In addition to ROS, the Advanced Glycation End products (AGEs) are another emerging marker of oxidative stress. The AGEs are heterogeneous products, that are constantly formed in physiological conditions, but significantly increase in hyperglycaemia and excessive oxidative stress [8,9]. Recent studies suppose that the AGEs are involved in a large number of systemic diseases, where the oxidative component is strong, such as in diabetes and hypertension [8].

The activation of these pathways is not restricted to limited areas of the body; in fact, their signaling triggers systemic responses, which are also visible in teeth-supporting tissues. Indeed, it is documented that AGEs induce the activation of pro-inflammatory molecules such as TNFalfa, Interleukin 6, 10 (IL-6, IL-10) and C-Reactive Protein (CRP). These molecules are strongly involved in host response against periodontal pathogens and promote the osteoclast activation in periodontitis [6].

The activation of these complexes leads to the interaction between AGEs and RAGE cellular receptors (found in many cell populations), which amplify the release of cytokines, metalloproteinases (MMPs) and ROS [10]. The pathogenetic action of these compounds, in fact, performs directly, damaging the tissues, or indirectly, through the binding of a specific receptor, called RAGE, which belongs to the family of immunoglobulins [10]. This receptor is physiologically but poorly present in many cells, while it is over-expressed in conditions such as diabetes, vasculopathy and cancer [11]. The AGE-RAGE bond produces a cascade of pro-inflammatory signaling with subsequent activation of redox-sensitive transcription factors, such as NF-kB [12]. This interaction produces a hyper-permeability at the level of endothelial cells and activates the VCAM-1 molecules, whereas on monocytes it contributes to chemotaxis and to the increase of cytokines, such as the Tumor Necrosis Factor (TNF), and interleukins IL-1 and IL-6 [13]. Collagen synthesis by fibroblasts is also reduced [14].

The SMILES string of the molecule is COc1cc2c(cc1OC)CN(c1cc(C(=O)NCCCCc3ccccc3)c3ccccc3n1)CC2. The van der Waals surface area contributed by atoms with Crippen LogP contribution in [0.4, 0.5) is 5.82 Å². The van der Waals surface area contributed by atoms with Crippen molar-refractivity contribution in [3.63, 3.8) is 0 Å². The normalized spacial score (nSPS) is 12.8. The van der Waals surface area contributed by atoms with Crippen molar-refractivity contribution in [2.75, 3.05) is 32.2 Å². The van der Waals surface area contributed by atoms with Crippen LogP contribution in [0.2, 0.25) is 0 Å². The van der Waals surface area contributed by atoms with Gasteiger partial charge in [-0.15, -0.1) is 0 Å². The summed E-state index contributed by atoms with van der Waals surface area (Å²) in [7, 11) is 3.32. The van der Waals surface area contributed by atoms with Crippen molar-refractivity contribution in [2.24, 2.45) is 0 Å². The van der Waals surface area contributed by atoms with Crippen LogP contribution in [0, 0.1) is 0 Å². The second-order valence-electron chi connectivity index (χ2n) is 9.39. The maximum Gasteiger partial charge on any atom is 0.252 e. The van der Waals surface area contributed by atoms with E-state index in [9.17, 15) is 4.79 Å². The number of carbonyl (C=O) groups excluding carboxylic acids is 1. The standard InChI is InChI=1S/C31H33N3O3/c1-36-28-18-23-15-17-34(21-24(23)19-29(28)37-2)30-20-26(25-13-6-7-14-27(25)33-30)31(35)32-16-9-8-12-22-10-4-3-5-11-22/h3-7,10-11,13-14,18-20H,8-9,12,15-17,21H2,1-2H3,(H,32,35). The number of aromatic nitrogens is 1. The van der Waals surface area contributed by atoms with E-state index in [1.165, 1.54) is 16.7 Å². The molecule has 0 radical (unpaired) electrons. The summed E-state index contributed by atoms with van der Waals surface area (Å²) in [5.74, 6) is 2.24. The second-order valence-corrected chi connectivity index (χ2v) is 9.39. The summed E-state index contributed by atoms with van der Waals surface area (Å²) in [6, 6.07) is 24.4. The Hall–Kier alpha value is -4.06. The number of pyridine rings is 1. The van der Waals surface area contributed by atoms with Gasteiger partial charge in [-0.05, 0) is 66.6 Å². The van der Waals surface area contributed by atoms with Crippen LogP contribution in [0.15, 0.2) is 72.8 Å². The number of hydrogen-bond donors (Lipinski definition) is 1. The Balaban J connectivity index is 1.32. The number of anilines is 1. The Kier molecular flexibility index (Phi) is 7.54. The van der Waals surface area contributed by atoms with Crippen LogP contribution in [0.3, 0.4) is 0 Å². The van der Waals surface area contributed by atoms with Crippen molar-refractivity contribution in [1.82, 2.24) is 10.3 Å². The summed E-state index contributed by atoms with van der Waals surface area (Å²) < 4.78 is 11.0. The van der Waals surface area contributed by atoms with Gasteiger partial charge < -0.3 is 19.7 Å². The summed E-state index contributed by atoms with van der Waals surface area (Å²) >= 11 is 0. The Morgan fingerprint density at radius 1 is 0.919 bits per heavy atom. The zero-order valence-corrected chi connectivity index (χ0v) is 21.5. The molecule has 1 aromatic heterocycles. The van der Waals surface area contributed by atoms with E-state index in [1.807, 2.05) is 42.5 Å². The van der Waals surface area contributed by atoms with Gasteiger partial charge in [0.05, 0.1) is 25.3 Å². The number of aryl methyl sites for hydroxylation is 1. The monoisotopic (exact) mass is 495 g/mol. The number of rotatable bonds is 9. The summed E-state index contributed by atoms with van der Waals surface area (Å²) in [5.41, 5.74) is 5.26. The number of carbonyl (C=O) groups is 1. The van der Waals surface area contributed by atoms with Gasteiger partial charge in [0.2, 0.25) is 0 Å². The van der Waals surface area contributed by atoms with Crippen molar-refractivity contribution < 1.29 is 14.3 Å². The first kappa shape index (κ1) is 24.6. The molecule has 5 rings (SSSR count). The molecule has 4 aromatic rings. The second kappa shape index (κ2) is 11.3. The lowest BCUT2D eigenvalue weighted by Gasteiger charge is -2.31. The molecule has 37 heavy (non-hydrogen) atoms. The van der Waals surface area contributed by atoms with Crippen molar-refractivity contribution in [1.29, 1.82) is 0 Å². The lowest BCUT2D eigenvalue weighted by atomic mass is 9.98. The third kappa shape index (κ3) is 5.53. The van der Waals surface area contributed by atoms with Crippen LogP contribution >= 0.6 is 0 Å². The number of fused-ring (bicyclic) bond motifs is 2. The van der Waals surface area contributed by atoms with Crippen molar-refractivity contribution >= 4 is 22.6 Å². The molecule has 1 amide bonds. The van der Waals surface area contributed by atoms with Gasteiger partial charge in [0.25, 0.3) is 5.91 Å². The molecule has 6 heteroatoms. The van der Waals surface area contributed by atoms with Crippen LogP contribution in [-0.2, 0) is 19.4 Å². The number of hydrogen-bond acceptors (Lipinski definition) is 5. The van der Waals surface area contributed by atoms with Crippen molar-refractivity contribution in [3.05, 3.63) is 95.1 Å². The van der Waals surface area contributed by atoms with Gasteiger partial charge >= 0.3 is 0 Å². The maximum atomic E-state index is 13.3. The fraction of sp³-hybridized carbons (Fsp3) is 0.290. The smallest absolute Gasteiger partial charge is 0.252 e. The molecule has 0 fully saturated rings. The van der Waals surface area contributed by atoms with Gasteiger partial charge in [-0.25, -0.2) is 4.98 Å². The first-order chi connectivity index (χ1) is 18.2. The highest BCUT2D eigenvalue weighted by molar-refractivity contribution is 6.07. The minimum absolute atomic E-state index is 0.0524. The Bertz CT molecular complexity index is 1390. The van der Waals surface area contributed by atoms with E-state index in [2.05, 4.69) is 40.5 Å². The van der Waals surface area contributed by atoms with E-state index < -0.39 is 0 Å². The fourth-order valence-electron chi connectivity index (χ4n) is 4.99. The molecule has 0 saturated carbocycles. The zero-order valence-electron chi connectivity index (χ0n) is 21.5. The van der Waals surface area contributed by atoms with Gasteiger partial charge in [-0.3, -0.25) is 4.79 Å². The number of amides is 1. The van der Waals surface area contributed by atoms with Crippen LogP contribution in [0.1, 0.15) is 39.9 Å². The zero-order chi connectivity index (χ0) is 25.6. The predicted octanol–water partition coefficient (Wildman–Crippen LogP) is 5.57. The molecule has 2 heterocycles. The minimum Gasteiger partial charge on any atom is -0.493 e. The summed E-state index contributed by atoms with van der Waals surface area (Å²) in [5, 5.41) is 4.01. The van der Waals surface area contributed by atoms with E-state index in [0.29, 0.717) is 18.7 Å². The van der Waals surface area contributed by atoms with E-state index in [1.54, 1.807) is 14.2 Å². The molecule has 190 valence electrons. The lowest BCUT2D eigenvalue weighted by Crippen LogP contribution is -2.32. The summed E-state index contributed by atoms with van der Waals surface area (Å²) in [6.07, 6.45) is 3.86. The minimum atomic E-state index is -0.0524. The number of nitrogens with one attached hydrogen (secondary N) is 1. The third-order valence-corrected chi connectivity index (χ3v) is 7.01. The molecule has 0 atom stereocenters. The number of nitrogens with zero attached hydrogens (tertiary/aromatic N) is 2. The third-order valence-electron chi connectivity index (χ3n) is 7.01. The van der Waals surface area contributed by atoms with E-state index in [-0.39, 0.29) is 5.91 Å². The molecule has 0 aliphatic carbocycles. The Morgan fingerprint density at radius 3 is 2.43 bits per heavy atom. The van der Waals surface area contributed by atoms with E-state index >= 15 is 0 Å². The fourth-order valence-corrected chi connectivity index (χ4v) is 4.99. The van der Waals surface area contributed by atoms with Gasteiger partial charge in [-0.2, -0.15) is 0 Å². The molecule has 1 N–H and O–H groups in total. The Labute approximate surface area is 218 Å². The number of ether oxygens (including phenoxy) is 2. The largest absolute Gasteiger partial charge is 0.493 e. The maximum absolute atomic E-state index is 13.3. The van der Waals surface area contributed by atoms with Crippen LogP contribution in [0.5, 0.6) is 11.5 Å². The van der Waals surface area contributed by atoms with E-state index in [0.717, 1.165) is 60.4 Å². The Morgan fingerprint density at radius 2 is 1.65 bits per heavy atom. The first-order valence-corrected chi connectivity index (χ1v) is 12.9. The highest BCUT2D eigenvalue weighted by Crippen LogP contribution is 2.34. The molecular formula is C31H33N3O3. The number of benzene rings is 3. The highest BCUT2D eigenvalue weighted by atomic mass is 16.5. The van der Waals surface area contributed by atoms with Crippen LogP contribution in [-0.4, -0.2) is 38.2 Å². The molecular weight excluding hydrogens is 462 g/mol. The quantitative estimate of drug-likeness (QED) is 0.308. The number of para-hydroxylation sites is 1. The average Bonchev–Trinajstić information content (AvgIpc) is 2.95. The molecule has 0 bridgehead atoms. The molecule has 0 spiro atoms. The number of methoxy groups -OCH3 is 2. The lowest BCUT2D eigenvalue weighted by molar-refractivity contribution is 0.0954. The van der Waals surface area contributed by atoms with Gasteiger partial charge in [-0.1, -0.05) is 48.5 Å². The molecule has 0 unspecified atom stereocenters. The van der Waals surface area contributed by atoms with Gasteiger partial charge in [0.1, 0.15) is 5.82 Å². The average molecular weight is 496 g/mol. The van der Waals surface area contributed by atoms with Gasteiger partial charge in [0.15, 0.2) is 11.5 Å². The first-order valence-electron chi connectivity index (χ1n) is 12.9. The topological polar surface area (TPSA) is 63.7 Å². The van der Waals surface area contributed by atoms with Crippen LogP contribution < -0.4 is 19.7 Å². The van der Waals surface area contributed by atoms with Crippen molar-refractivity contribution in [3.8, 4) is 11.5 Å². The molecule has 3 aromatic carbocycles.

From this basis, in this preliminary case series/control study we investigate the presence of AGEs and oxidative stress in periimplantitis, in order to deepen this poorly understood field.

Methods

This study was conducted in accordance with the Declaration of Helsinki. The Committee on Ethics in Science of the University of L’Aquila approved the study and written informed consent was obtained from each subject.

Due to the lack of data about this topic, we decided at first to elucidate the possibility that oxidative stress plays a role not only in periodontitis, but also in periimplantitis. From this basis, we needed to compare a group of people with failed dental implant with a first group of people with chronic periodontal disease and a second group of healthy people. So, three groups were examined: Group 1 (periimplantitis), Group 2 (chronic periodontal disease) and Group 3 (healthy subjects), for a total number of 15 patients.

According to literature, the peri-implant tissues were compared with periodontal tissues of healthy and chronic parodontopathic subjects, as suggested by Fritz et al. [15].